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Celebrate our independence (Editorial)

(July 4, 2017) The television networks often send reporters “into the street” so to speak, to query passersby about what’s going on the world or an issue in the news of the day or their opinion about a governmental decision or some such.
Fox News is particularly active in that sort of news coverage, sending Jesse Watters to college campuses, to protests of one sort or another, to large beach parties in Florida, or simply into the street to record — and test — the knowledge of the general populace there.
The ignorance is often appalling.
College graduates who do not recognize a photograph of President Harry Truman; two attractive young ladies who do not know who fought whom in the Civil War; and several passersby who failed to answer the question: “What are we celebrating on the Fourth of July?”
History is no longer a course of study in most schools in this country, and it shows.
The nation is suffering from that ignorance.
Here’s a brief refresher course. Pass it along to someone who may benefit from it.
“Independence Day,” also referred to as “the Fourth of July” or “July Fourth,” is a federal holiday in the United States commemorating the adoption of the Declaration of Independence 241 years ago on July 4, 1776.
The Continental Congress declared that the 13 American colonies regarded themselves as a new nation, the United States of America, and were no longer part of the British Empire.
During the American Revolution, the legal separation of the 13 colonies from Great Britain actually occurred on July 2, when the Second Continental Congress voted to approve a resolution of independence that had been proposed in June by Richard Henry Lee of Virginia declaring the United States independent from Great Britain’s rule.
After voting for independence, Congress turned its attention to the Declaration of Independence, a statement explaining this decision, which had been prepared by a Committee of Five, with Thomas Jefferson as its principal author.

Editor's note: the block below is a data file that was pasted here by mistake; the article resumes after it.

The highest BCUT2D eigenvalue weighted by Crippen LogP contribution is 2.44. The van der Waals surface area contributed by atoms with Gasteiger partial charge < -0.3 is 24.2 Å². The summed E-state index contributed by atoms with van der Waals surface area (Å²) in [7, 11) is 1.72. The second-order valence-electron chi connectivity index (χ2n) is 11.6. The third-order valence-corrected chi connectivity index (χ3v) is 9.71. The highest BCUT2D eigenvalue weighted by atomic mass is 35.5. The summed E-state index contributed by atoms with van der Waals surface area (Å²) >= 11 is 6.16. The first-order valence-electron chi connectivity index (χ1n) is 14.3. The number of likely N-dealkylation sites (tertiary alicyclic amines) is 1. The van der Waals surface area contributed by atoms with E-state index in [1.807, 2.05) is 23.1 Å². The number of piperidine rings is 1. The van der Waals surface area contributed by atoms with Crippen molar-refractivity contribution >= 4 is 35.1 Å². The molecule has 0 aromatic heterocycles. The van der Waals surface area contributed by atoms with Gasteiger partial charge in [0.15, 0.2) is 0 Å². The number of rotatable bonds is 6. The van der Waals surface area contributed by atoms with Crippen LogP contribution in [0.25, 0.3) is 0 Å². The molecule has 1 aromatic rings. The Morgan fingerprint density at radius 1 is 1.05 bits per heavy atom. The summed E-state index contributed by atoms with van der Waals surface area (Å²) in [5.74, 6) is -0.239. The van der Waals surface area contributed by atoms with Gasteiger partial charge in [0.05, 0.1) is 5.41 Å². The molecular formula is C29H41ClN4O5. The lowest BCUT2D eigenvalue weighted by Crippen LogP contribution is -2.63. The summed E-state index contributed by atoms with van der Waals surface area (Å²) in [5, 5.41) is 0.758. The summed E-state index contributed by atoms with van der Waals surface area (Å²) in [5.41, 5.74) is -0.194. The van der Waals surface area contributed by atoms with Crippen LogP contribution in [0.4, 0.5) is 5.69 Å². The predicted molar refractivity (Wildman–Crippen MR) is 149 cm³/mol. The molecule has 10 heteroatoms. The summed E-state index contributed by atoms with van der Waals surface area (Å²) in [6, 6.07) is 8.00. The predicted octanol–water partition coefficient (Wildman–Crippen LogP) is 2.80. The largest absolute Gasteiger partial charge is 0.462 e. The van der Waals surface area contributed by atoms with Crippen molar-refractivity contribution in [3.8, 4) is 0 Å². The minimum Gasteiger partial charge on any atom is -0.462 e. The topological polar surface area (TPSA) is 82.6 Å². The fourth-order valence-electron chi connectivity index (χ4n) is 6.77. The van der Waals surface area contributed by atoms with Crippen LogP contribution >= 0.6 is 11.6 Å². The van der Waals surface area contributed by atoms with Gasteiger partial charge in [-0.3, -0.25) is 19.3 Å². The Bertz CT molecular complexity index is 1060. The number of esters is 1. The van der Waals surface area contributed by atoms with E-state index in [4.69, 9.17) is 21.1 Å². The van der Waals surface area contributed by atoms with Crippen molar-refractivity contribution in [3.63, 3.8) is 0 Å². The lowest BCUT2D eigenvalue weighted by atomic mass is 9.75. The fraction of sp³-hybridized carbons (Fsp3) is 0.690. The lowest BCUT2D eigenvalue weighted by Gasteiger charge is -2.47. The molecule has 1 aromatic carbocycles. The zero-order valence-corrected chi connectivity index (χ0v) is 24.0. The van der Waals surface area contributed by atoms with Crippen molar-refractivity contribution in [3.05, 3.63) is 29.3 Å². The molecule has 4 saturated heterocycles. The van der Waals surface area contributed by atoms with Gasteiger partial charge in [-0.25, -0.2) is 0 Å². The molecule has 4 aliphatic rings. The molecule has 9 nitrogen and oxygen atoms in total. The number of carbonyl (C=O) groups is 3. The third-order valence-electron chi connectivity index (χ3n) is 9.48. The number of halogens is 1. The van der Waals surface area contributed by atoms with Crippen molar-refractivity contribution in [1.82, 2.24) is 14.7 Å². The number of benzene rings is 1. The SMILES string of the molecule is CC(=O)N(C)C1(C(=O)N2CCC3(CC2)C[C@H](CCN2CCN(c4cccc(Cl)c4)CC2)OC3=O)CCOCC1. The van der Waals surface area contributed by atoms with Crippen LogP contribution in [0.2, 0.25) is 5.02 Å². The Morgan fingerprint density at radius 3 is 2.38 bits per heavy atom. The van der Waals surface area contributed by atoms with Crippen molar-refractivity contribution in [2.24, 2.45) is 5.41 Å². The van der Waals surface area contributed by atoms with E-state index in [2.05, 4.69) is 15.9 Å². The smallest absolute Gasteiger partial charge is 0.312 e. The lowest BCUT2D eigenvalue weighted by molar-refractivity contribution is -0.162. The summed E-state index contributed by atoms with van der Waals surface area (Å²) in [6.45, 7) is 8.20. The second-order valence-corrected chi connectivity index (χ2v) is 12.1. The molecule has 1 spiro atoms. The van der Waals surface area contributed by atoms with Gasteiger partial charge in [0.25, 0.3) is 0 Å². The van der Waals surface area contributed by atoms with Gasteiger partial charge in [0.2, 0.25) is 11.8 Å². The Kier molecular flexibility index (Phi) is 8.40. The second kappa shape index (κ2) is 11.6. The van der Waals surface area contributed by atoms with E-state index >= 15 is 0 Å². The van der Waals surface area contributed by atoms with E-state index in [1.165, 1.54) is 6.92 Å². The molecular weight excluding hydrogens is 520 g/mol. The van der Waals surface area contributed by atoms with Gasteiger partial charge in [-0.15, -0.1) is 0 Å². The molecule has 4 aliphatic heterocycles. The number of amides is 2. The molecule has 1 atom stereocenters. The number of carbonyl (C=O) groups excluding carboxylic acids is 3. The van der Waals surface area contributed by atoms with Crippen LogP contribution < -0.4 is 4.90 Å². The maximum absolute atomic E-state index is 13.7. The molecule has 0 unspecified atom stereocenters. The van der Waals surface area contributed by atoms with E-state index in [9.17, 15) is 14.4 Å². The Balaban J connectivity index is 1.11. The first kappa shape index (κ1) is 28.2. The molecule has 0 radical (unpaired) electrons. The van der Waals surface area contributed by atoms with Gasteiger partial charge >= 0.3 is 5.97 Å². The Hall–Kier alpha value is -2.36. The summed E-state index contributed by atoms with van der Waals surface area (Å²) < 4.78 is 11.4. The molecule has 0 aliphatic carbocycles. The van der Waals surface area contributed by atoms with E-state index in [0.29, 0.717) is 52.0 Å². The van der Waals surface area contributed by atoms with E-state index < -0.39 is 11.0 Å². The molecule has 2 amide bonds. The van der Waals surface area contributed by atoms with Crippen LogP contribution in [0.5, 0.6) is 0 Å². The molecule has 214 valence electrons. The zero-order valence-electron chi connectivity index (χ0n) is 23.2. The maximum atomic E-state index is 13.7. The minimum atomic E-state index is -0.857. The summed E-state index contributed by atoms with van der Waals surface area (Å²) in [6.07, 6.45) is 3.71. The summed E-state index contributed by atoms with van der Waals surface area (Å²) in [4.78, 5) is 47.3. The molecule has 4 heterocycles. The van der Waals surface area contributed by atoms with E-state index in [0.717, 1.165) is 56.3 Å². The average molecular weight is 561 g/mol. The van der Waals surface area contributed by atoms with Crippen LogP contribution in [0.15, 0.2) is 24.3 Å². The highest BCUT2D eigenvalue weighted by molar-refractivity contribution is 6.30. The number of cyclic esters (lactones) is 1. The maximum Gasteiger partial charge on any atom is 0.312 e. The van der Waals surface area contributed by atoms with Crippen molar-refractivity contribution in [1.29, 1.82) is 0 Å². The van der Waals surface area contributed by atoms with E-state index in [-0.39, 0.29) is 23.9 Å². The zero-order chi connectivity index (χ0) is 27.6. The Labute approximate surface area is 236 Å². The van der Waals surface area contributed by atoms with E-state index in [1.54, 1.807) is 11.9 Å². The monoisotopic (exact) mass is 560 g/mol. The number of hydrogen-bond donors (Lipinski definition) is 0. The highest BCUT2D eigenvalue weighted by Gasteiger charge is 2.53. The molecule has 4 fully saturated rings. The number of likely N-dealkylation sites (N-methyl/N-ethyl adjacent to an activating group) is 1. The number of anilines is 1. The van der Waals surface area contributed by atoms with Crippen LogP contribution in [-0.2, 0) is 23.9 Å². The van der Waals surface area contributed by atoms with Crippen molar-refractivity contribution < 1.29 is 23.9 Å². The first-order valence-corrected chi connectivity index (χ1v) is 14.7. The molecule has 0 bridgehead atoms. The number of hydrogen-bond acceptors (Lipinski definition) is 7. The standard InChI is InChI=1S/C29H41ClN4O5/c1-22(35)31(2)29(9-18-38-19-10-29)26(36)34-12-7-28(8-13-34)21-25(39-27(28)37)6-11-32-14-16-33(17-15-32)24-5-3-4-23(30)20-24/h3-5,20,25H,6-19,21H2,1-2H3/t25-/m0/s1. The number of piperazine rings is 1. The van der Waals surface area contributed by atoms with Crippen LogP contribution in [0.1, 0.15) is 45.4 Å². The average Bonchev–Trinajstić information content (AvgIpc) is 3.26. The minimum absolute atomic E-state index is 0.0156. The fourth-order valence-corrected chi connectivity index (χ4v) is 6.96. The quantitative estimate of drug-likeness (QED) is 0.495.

Congress debated and revised the wording of the Declaration, finally approving it two days later on July 4.
A day earlier, John Adams had written to his wife Abigail:
“The second day of July 1776 will be the most memorable epoch in the history of America. I am apt to believe that it will be celebrated by succeeding generations as the great anniversary festival. It ought to be commemorated as the day of deliverance, by solemn acts of devotion to God Almighty. It ought to be solemnized with pomp and parade, with shows, games, sports, guns, bells, bonfires, and illuminations, from one end of this continent to the other, from this time forward forever more.”
Adams’s prediction was off by two days. From the outset, however, Americans celebrated independence on July 4, the date shown on the Declaration of Independence, rather than on July 2.
Here is some trivia that might stump even an historian here or there.
Both John Adams and Thomas Jefferson, the only signers of the Declaration of Independence later to serve as Presidents of the United States, died on the same day: July 4, 1826, which was the 50th anniversary of the Declaration.
Although not a signer of the Declaration of Independence, James Monroe, another Founding Father who was elected as president, died on July 4, 1831.
Calvin Coolidge, the 30th president, was born on July 4, 1872.
So far he is the only U.S. president to have been born on Independence Day.
So, Happy Fourth. Celebrate.
But as we do so, let’s remember what it’s all about. God bless America.